Reviews For Friends #14: Paddington

Reviews for Friends - Paddington

A genuine joy

Watching this film, it is clear the cast are all having an absolute whale of a time - and who can blame them. The synergy of this real life cast with a CGI bear in the lead is unexpectedly seamless.

Ben Whishaw as the voice of this famous and treasured bear strikes the perfect balance between boyish and bear-ish. Totally charming with those warm, tally ho old English tones, Paddington is a wonderful antidote to any Christmas stress you may be feeling.

Paddington is forced to leave ‘darkest Peru’ - where he lives with his Aunt and Uncle - when their home is hit by an earthquake, destroying all their homemade marmalade supplies and, more movingly, claiming the Uncle. A number of years earlier, the bears had been visited by a jolly British explorer who taught them the ways of the English and their language. The explorer had told the family that there would always be a home in London for bears, and so Paddington embarks on a journey cross-continent, armed only with a supply of marmalade and a note around his neck reading ‘please look after this bear’ - emotionally referencing the child evacuees who found themselves on the platforms of train stations in WW2, looking for new homes.

When Paddington arrives in London he happens upon the Brown family - and an army of pigeons, genius - and together they go in search of the explorer. But, of course, peril is met in the unlikely guise of a deranged taxidermist, intent on getting her hands on our beloved bear.

Top quality screenwriting includes some hilarious - and I do mean hilarious - offbeat British humour, with many jokes for adults peppered throughout. A few minutes in, when we learn that Uncle Pastuzo was named after an ‘exotic boxer’, we know we are in for a particularly eccentric ride.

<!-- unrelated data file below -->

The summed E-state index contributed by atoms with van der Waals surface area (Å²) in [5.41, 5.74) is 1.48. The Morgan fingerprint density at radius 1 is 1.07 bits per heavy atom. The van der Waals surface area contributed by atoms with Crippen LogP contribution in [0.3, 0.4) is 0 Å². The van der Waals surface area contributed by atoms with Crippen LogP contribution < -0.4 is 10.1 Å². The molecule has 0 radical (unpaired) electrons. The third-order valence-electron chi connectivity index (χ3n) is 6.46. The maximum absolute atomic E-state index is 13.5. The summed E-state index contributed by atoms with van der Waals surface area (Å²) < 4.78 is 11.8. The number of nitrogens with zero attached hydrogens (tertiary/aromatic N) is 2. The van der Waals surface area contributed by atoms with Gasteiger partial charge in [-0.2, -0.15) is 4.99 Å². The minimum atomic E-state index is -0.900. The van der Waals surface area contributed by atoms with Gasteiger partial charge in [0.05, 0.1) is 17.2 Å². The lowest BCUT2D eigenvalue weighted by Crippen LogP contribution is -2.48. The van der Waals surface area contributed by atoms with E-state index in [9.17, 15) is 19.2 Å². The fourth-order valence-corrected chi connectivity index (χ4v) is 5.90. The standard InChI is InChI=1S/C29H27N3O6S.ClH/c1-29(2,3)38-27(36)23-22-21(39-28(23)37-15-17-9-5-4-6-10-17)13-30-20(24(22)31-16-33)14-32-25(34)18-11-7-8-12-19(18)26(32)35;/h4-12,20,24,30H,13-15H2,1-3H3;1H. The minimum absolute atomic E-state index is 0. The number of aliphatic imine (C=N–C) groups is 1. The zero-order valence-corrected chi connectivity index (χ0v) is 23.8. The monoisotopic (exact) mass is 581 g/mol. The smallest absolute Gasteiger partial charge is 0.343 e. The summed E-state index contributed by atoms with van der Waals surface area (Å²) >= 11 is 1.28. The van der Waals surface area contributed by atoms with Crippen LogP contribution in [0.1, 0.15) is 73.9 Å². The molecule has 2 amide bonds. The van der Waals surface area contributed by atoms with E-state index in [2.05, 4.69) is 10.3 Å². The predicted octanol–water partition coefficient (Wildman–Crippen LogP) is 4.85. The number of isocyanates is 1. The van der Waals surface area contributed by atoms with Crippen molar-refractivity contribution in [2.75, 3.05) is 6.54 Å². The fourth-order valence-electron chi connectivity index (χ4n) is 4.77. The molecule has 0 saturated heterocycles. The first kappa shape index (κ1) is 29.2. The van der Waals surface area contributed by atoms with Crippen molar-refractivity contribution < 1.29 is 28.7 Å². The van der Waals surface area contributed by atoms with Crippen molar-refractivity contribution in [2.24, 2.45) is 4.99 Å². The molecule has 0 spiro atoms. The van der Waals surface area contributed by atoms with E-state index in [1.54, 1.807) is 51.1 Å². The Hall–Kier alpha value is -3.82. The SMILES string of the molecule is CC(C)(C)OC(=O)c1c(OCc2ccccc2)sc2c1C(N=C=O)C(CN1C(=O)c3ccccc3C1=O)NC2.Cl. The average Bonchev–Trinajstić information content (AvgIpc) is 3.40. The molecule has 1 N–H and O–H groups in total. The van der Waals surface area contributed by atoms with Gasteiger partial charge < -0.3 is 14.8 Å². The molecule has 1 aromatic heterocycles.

The supporting cast are a dream. Nicole Kidman is suitably stunning and chilling as Millicent, the Natural History Museum’s resident crazy-taxidermist - imagine a more nimble Cruella De Ville - dressed throughout in what can only be described as a dominatrix hunts-woman. Julie Walters, who plays the Brown’s housekeeper, continues to be good in everything she does.

At the heart of this film is a good old moral. Any children - and adults - watching should hopefully take on board the message that everybody is different, and these differences should be celebrated and welcomed. Peter Capaldi in his turn as the grouchy and downright racist neighbour of the Browns’, Mr Curry, is tantalisingly good - tantalising in that we hardly see enough of him. In real life Mr Curry may well have had an England flag hanging from his window - aside from the fact that he and the Browns appear to live on what looks like London’s most expensive residential street. Paddington’s London looks particularly chocolate box - or rather M&S biscuit box - which I can imagine will go down well with ‘foreigners’.

Overall this film is a tremendous achievement - and simply unmissable.


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